Regulation of the stability of RGF1 receptor by the ubiquitin-specific proteases UBP12/UBP13 is critical for root meristem maintenance.
ABSTRACT: ROOT MERISTEM GROWTH FACTOR (RGF) 1 is an important peptide hormone that regulates root growth. Upon binding to its receptor, RGFR1, RGF1 regulates the expression of two transcription factors, PLETHORA 1 and 2 (PLT1/2), to influence root meristem development. Here, we show that the ubiquitin-specific proteases UBP12 and UBP13 are positive regulators of root meristem development and that UBP13 interacts directly with RGF1 receptor (RGFR1) and its close homolog RGFR2. The ubp12,13 double-mutant root is completely insensitive to exogenous applied RGF1. Consistent with this result, RGF1-induced ubiquitination and turnover of RGFR1 protein were accelerated in ubp12,13-mutant plants but were delayed in transgenic plants overexpressing UBP13 Genetic analysis showed that PLT2 or RGFR1 overexpression partially rescued the short-root phenotype and the reduced cortical root meristem cell number in ubp12,13 plants. Together, our results demonstrate that UBP12/13 are regulators of the RGF1-RGFR1-PLT1/2 signaling pathway and that UBP12/13 can counteract RGF1-induced RGFR1 ubiquitination, stabilize RGFR1, and maintain root cell sensitivity to RGF1.
Project description:RGF1, a secreted peptide hormone, plays key roles in root meristem development in Arabidopsis. Previous studies indicated that a functional RGF1 needs to be sulfated at a tyrosine residue by a tyrosylprotein sulfotransferase and that RGF1 regulates the root meristem activity mainly via two downstream transcription factors, PLETHORA 1 (PLT1) and PLT2. How extracellular RGF1 is perceived by a plant cell, however, is unclear. Using genetic approaches, we discovered a clade of leucine-rich repeat receptor-like kinases, designated as RGF1 INSENSITIVE 1 (RGI1) to RGI5, serving as receptors of RGF1. Two independent rgi1 rgi2 rgi3 rgi4 rgi5 quintuple mutants display a consistent short primary root phenotype with a small size of meristem. An rgi1 rgi2 rgi3 rgi4 quadruple mutant shows a significantly reduced sensitivity to RGF1, and the quintuple mutant is completely insensitive to RGF1. The expression of PLT1 and PLT2 is almost undetectable in the quintuple mutant. Ectopic expression of PLT2 driven by an RGI2 promoter in the quintuple mutant greatly rescued its root meristem defects. One of the RGIs, RGI1, was subsequently analyzed biochemically in detail. In vitro dot blotting and pull-down analyses indicated that RGI1 can physically interact with RGF1. Exogenous application of RGF1 can quickly and simultaneously induce the phosphorylation and ubiquitination of RGI1, indicating that RGI1 can perceive and transduce the RGF1 peptide signal. Yet, the activated RGI1 is likely turned over rapidly. These results demonstrate that RGIs, acting as the receptors of RGF1, play essential roles in RGF1-PLT-mediated root meristem development in Arabidopsis thaliana.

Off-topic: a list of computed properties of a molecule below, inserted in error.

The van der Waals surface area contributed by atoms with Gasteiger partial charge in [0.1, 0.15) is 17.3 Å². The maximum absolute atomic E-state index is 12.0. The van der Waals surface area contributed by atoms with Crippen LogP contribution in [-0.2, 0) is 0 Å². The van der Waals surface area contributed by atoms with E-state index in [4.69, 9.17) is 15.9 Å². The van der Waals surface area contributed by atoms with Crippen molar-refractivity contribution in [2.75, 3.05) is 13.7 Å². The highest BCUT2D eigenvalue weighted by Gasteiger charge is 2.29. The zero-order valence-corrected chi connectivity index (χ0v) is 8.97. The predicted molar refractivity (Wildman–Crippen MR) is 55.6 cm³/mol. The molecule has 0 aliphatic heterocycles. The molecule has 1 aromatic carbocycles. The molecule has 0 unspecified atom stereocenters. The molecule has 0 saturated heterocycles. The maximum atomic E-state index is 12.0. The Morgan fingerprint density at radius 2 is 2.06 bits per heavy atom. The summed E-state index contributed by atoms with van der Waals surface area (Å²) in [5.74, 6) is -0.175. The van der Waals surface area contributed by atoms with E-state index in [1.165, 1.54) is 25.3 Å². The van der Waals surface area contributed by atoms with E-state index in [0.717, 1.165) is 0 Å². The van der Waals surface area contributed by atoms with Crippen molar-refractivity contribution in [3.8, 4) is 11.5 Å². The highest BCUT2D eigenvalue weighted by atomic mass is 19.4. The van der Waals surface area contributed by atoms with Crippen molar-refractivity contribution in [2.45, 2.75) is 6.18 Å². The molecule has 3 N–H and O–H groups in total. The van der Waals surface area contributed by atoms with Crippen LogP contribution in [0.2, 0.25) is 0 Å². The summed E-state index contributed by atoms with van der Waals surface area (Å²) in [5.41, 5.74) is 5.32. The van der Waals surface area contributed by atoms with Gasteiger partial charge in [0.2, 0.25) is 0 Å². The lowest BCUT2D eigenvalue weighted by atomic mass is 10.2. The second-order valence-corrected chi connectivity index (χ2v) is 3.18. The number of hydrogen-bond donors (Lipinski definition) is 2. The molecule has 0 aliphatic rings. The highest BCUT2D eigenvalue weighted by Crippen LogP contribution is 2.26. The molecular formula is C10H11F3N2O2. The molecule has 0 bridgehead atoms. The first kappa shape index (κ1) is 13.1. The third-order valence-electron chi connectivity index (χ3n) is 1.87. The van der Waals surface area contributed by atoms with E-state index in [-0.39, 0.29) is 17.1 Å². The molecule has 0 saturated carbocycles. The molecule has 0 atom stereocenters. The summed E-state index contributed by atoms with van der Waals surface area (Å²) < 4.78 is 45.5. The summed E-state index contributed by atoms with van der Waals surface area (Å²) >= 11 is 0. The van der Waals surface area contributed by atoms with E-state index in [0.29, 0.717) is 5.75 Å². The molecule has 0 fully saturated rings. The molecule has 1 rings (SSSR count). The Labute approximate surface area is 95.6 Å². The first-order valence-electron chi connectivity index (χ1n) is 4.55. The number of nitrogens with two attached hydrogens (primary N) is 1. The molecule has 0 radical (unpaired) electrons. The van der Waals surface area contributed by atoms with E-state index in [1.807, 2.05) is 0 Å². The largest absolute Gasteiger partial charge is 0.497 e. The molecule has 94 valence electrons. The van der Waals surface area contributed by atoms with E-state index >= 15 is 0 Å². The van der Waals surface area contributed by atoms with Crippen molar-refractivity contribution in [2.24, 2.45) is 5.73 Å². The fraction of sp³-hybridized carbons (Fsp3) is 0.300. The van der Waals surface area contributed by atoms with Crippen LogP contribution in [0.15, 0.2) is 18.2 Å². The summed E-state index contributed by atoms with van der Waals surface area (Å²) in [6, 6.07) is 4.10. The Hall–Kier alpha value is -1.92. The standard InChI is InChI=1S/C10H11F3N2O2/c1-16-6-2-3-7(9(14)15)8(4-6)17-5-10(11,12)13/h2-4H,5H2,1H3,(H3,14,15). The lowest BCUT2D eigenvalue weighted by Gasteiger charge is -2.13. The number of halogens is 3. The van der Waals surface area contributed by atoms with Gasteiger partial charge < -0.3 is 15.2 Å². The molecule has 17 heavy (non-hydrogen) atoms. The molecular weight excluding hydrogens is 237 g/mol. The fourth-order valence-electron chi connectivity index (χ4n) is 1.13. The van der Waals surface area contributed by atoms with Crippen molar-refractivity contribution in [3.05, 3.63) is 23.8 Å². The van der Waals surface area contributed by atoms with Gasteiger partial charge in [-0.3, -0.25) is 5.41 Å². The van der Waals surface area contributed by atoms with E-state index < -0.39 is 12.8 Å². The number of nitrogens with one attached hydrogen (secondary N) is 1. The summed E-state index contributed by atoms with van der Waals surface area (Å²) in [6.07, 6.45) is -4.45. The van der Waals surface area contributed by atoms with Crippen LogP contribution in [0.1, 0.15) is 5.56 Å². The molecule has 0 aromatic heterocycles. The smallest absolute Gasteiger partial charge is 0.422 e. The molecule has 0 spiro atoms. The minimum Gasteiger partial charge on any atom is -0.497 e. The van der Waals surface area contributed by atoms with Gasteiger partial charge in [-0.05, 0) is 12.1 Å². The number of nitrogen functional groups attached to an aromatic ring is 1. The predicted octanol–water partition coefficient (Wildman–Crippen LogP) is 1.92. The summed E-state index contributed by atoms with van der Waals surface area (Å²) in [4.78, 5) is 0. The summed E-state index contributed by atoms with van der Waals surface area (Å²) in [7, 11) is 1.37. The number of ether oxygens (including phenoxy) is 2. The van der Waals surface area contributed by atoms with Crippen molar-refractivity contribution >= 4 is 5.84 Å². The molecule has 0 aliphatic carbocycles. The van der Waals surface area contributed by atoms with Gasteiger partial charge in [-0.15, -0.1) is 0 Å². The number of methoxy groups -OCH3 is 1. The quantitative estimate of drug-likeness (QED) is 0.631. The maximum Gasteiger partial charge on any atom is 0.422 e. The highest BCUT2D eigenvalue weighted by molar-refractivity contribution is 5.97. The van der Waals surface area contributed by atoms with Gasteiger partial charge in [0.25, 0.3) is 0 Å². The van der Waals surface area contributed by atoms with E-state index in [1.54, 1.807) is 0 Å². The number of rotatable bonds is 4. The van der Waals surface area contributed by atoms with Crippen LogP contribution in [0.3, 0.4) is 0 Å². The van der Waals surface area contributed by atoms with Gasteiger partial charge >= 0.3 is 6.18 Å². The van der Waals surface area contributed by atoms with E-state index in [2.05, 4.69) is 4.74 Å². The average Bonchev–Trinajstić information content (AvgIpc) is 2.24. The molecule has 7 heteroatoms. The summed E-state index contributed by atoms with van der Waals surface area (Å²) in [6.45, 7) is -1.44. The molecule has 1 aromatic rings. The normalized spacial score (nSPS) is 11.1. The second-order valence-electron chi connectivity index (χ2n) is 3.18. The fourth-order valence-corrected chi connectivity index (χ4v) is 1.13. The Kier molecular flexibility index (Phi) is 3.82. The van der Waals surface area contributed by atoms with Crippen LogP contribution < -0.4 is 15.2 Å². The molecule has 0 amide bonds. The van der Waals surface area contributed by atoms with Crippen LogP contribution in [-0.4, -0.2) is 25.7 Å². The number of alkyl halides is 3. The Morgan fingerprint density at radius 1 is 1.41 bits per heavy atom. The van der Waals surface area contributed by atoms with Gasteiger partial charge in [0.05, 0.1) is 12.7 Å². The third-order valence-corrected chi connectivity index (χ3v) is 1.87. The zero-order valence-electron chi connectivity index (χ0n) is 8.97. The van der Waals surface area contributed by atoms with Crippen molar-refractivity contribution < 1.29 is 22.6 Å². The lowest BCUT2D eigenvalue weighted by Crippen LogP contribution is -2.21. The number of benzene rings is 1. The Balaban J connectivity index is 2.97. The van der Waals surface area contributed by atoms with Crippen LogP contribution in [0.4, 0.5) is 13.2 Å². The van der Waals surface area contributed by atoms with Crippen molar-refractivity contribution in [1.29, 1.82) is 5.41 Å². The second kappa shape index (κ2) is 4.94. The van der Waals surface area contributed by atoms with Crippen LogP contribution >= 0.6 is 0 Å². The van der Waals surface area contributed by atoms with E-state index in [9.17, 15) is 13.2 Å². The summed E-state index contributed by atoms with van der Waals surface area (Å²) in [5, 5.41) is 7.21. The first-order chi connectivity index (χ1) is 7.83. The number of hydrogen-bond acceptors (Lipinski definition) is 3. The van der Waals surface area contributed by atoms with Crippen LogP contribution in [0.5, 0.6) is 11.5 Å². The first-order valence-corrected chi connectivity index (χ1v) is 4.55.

Project description:A peptide hormone, root meristem growth factor (RGF), regulates root meristem development through the PLETHORA (PLT) stem cell transcription factor pathway, but it remains to be uncovered how extracellular RGF signals are transduced to the nucleus. Here we identified, using a combination of a custom-made receptor kinase (RK) expression library and exhaustive photoaffinity labeling, three leucine-rich repeat RKs (LRR-RKs) that directly interact with RGF peptides in Arabidopsis These three LRR-RKs, which we named RGFR1, RGFR2, and RGFR3, are expressed in root tissues including the proximal meristem, the elongation zone, and the differentiation zone. The triple rgfr mutant was insensitive to externally applied RGF peptide and displayed a short root phenotype accompanied by a considerable decrease in meristematic cell number. In addition, PLT1 and PLT2 protein gradients, observed as a gradual gradient decreasing toward the elongation zone from the stem cell area in wild type, steeply declined at the root tip in the triple mutant. Because RGF peptides have been shown to create a diffusion-based concentration gradient extending from the stem cell area, our results strongly suggest that RGFRs mediate the transformation of an RGF peptide gradient into a PLT protein gradient in the proximal meristem, thereby acting as key regulators of root meristem development.